Fein-Marquart Associates, a small Baltimore custom software designer, has availed itself of a federal grant program to help commercialize scientific projects, to the tune of almost $2 million in the last four or five years.
The money, in the form of virtually no-strings-attached grants, was awarded by the National Cancer Institute under the Small Business Innovation Research program. The program requires large federal agencies to set aside 1.25 percent of their budgets to fund basic research and commercialization of technology being developed at small scientific companies.
"SBIR is . . . equivalent to getting seed venture capital without giving up equity in your company," said Walter H. Plosila, president of the Montgomery County High Technology Council Inc.
But according to a new report on the program, Fein-Marquart increasingly is becoming an anomaly. The report shows Maryland is starting to lose ground to more aggressive states. In 1989 Maryland fell from third to fifth place in the number of awards received, behind Virginia and New York, according to the Abell Foundation, which published the report. And it dropped from third to fourth place in the amount of awards, from $27 million to $20 million. The reason, Abell said, is that competition for the awards is increasing, and Maryland has developed no formal program to help companies win SBIR awards, as a dozen other states have.
"Unfortunately, Maryland has been delinquent in assessing its SBIR program and incorporating it into the broader economic development agenda of the state," said the report, "Leveraging Innovation: The Need to Expand Maryland's Role in the Federal Small Business Innovation Research Program."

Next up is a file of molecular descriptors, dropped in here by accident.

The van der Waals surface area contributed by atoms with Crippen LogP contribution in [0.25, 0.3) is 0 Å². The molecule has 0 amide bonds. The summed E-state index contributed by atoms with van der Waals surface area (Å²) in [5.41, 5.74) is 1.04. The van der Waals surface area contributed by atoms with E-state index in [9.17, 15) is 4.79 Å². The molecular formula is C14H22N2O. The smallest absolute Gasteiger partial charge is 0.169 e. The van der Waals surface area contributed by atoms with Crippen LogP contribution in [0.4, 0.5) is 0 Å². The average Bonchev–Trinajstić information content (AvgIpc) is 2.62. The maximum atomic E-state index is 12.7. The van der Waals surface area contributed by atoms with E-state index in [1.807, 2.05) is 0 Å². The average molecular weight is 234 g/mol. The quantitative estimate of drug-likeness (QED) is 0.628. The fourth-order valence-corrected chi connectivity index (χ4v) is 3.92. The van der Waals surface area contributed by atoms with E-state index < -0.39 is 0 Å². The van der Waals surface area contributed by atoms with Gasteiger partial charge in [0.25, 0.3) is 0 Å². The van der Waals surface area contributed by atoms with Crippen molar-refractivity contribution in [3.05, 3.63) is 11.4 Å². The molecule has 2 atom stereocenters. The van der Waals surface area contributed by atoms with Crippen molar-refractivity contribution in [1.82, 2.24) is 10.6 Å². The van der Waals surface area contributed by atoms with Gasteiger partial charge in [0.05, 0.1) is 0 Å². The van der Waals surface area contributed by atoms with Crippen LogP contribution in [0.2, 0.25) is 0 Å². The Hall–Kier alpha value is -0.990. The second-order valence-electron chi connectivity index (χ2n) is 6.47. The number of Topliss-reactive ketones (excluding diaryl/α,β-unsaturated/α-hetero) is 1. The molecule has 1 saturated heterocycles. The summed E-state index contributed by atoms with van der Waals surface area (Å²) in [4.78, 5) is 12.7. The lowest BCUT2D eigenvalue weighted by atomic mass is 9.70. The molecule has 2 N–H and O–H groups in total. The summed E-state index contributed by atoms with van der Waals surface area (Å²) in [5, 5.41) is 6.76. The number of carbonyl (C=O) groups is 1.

Dr. Gary Marquart, founder and owner of Fein-Marquart, said his employees took it upon themselves to apply for their SBIR grants. "We have not made use of any state programs," he said. "We're not even aware of them." The Abell report urges Maryland to develop a formal program to find more potential SBIR grant recipients, help fund the cost of applying and provide technical assistance.
Though Maryland companies received more awards in 1989 under Phase I of the program, in which grants total about $50,000, the more lucrative Phase II awards of up to $500,000 are on the wane, according to Abell, falling from 58 awards in 1988 to 35 in 1989.
State officials say that is partly because the federal agencies no longer invite every Phase I company to apply for the next level of funding.
But Robert Sklar, deputy director of the Office of Technology Development in the state Department of Economic and Employment Development, acknowledged that "there is no specific program that provides financing [to draw up grant proposals] or does a more focused matchmaking type of thing."
Still, Mr. Sklar said, the state does provide challenge grants of up to $37,000 that can be used by SBIR-funded companies.
Mary Lou Baker, a department spokeswoman, said the Abell report "does not sound an alarm because Virginia, New York and Maryland have been jockeying back and forth for the last couple of years."